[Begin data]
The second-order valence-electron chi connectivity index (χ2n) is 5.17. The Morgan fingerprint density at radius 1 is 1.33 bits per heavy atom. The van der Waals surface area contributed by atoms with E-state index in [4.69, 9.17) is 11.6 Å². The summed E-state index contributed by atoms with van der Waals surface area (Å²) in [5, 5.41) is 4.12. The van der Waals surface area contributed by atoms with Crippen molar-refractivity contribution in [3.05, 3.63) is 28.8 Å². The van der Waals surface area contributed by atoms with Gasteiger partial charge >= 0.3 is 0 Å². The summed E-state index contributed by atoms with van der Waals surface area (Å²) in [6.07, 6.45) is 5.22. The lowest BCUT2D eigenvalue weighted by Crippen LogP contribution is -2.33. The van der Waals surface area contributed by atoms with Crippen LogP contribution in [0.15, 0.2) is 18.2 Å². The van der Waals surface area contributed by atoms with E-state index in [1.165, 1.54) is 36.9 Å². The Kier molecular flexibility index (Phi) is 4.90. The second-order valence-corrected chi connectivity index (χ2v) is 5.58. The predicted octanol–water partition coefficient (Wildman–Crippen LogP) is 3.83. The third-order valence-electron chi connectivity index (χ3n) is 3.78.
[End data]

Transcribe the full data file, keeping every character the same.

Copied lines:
The second-order valence-electron chi connectivity index (χ2n) is 5.17. The Morgan fingerprint density at radius 1 is 1.33 bits per heavy atom. The van der Waals surface area contributed by atoms with E-state index in [4.69, 9.17) is 11.6 Å². The summed E-state index contributed by atoms with van der Waals surface area (Å²) in [5, 5.41) is 4.12. The van der Waals surface area contributed by atoms with Crippen molar-refractivity contribution in [3.05, 3.63) is 28.8 Å². The van der Waals surface area contributed by atoms with Gasteiger partial charge >= 0.3 is 0 Å². The summed E-state index contributed by atoms with van der Waals surface area (Å²) in [6.07, 6.45) is 5.22. The lowest BCUT2D eigenvalue weighted by Crippen LogP contribution is -2.33. The van der Waals surface area contributed by atoms with Crippen LogP contribution in [0.15, 0.2) is 18.2 Å². The van der Waals surface area contributed by atoms with E-state index in [1.165, 1.54) is 36.9 Å². The Kier molecular flexibility index (Phi) is 4.90. The second-order valence-corrected chi connectivity index (χ2v) is 5.58. The predicted octanol–water partition coefficient (Wildman–Crippen LogP) is 3.83. The third-order valence-electron chi connectivity index (χ3n) is 3.78.